• Abstract: Incessant bloody clashes between the Fulani herdsmen and local farmers in Africa have resulted in deaths and displacement. Different parts of Africa including Nigeria have experienced clashes between the Fulani herdsmen and local farmers throughout the colonial periods in Africa and even beyond (Abubakar 2012). The dire need for Fulani herdsmen to increase the productivity of their livestock farming in the midst of unfavourable climatic conditions have necessitated the search for adequate pasture for cattle grazing. In Africa, the Fulanis are about twenty million in number; they are one of the most widely dispersed and culturally diverse people scattered across Nigeria, Guinea, Mali, Niger, Cameroon, Chad and Sudan. The Fulanis, also known as the “Fula people or Fulbe” are the largest pastoral nomadic group in the world with root in West Africa, Northern part of Central Africa and Egypt (Adisa and Adekunke 2010). The common business of Fulanis is livestock production, they move from one region to another for grazing purposes. Livestock account for one third of Nigeria’s agricultural Gross Domestic Product (GDP) and contributes 16% of agricultural GDP; it is an important component of general agriculture and a key contributor to economic growth and development of any nation (Ojiako and Olayode 2008, 114). [...] The failure of the government policy on grazing reserve has left Fulani herdsmen to their fates, in determining where and how to raise their livestock. Amidst this situation, some medium and large corporate livestock farms have emerged, while many other Fulani herdsmen maintain their nomadic lifestyles. The latter live a sort of jungle life, characterized by selfhelp, in the search of grazing fields across the states, trying to protect their lives and properties from wild animals and cattle rustlers. These, among other things, have led to Fulani herdsmen being armed with dangerous military weapons like AK 47 and other dangerous ammunitions, which in turn have led to series of incessant bloody killings involving the Fulani herdsmen and local farmers in different rural communities across the country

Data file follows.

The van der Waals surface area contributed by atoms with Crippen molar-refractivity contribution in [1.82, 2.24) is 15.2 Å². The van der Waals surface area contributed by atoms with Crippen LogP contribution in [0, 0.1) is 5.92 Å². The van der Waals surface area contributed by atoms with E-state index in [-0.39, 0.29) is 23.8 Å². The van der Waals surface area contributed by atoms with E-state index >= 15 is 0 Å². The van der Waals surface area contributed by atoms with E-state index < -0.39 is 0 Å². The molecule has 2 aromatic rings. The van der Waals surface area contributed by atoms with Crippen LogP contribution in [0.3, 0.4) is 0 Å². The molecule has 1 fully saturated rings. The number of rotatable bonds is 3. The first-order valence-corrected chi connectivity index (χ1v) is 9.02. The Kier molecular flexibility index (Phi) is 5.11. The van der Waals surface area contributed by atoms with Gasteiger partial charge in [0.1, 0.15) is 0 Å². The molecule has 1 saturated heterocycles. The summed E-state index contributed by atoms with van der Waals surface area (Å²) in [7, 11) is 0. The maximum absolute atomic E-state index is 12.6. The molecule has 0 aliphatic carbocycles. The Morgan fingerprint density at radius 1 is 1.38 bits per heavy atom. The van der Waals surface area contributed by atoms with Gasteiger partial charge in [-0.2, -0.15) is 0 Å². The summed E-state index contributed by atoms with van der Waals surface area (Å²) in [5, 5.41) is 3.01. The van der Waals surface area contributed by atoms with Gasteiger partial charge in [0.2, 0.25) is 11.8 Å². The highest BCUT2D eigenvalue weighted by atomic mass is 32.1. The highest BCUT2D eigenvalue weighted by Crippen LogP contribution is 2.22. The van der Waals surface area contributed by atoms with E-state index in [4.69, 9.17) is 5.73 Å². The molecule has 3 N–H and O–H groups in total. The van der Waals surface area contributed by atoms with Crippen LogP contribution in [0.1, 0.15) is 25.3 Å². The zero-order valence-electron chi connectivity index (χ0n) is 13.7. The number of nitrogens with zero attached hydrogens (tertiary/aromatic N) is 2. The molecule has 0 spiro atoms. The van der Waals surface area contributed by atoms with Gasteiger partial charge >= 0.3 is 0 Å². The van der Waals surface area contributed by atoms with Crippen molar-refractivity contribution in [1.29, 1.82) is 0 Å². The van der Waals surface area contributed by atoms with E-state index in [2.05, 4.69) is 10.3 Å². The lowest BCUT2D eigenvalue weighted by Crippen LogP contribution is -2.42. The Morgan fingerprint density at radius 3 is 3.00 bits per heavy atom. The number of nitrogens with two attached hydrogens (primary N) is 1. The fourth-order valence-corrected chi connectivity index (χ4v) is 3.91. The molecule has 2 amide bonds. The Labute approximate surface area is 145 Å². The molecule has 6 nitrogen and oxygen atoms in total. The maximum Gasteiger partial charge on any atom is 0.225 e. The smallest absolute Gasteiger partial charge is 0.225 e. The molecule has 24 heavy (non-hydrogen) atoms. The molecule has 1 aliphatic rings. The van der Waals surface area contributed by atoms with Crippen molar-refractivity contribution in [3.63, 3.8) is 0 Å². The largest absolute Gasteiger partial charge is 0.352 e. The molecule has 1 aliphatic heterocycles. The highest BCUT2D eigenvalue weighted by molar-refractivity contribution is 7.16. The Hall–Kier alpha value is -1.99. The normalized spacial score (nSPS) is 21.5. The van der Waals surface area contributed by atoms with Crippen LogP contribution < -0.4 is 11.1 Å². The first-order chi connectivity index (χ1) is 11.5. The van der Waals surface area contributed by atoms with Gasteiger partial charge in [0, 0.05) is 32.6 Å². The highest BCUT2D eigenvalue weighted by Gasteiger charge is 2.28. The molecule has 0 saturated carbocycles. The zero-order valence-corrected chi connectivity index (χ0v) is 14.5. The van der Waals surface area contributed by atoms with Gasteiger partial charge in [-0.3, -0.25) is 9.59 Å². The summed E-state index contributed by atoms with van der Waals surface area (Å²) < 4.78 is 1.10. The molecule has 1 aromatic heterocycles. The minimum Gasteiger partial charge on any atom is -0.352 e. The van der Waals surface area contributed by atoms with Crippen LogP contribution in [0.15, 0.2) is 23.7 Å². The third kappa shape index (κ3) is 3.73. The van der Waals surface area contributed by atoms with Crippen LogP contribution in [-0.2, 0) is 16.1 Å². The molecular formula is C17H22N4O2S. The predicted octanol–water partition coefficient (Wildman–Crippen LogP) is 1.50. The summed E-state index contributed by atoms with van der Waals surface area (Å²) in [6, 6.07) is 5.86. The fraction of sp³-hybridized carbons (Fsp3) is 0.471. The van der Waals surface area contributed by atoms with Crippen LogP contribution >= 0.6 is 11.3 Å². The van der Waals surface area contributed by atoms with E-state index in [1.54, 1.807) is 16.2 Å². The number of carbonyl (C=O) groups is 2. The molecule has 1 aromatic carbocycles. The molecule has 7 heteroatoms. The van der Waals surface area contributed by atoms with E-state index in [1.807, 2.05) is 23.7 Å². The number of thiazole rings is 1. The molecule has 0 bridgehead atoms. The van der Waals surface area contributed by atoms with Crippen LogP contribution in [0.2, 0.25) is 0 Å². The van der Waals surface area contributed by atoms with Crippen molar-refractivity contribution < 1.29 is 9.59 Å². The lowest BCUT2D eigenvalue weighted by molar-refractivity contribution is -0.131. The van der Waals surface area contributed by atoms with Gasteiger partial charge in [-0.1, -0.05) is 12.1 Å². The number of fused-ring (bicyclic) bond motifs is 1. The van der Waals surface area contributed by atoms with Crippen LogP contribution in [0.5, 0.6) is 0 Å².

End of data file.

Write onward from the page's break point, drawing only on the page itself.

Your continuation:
• Topic: Agriculture, Conflict, Land Rights
  • Political Geography: Africa, Nigeria
  • Author: Kingsly Awang Ollong
  • Publication Date: 12-2016
  • Content Type: Journal Article
  • Journal: Brazilian Journal of African Studies
  • Institution: Brazilian Journal of African Studies